A three-alarm fire around 2:30 am Thursday morning engulfed Lake Chabot Public Market in Castro Valley, and the seven businesses that called the food hall home have apparently lost everything.  

An early Thursday morning fire engulfed Castro Valley’s Lake Chabot Public Market, as the Chronicle reports, saying that the three-alarm fire rendered the building and everything in it “likely a total loss.” The market and food hall had been home to a butcher, a bakery, a couple cafes, and three restaurants, all of which now face uncertain futures given the severity of the damage to the roof and interior of the building.

The Alameda County Fire Department was alerted to the fire at about 2:20 am, and their battalion chief Justin Hoglund told the Chronicle that the blazes were “through the roof when we showed up. It was well involved.” At that point the fire had reached the building’s second floor and roof, with firefighters estimating its temperature was as high as 900 degrees.

Not long after that, the roof started collapsing, and per the Chron, 16 firefighters had to evacuate the structure for their own safety. NBC Bay Area reports firefighters feared the fire would spread to other buildings, though fortunately it did not.

And thankfully, as KPIX notes, there were no injuries reported. Just very significant, if not complete, property damage.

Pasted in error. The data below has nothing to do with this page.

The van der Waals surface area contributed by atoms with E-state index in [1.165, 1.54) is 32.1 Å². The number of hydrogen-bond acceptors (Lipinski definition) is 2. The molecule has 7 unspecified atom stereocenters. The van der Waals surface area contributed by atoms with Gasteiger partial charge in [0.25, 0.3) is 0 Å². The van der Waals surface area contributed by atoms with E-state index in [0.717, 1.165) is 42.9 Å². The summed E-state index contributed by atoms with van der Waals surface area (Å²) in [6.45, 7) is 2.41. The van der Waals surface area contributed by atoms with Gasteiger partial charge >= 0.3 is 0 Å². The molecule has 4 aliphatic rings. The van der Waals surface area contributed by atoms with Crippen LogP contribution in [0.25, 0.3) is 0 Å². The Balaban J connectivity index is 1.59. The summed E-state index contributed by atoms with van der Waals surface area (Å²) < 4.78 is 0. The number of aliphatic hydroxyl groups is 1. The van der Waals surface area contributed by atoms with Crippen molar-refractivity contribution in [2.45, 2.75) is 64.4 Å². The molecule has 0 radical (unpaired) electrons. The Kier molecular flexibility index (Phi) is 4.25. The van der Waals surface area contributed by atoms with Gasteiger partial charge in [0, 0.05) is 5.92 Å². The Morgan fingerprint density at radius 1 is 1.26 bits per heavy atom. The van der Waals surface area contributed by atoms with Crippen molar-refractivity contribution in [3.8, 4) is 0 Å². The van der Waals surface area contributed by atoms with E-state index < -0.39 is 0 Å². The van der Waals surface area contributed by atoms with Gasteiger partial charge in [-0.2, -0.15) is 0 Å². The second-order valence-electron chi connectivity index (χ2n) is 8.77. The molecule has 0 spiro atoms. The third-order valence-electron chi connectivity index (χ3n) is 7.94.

“It’s hard to process right now. My notifications were on silent so I didn’t find out until a friend called me at 5 am: ‘Have you seen the news? Your market is on fire!’” Hans Cho, owner of the market’s Mama Cho’s BBQ and co-founder of the market told the Chronicle. “This is everything to me. Not only the building but the businesses inside. I’m really concerned about the vendors and sharing the news with them.”

KTVU reports the fire was contained by 5:30 am, though firefighters continued batting down smaller flames for more than an hour. NBC Bay Area spoke to a battalion chief, and reports the cause of the fire “does not appear suspicious.”

Lake Chabot Public Market first opened in 2016, as an adaptive reuse of an abandoned grocery store space on Lake Chabot Road that had spent years sitting empty. Cho, who grew up in Castro Valley, explained in a YouTube video in 2015 that it was a three-year process getting approvals for the food hall, which is itself a family-owned business.

Related: Oakland Firefighters Contain Huge Four-Alarm Blaze at Lumber Warehouse [SFNews]

Image: @AlamedaCoFire via Twitter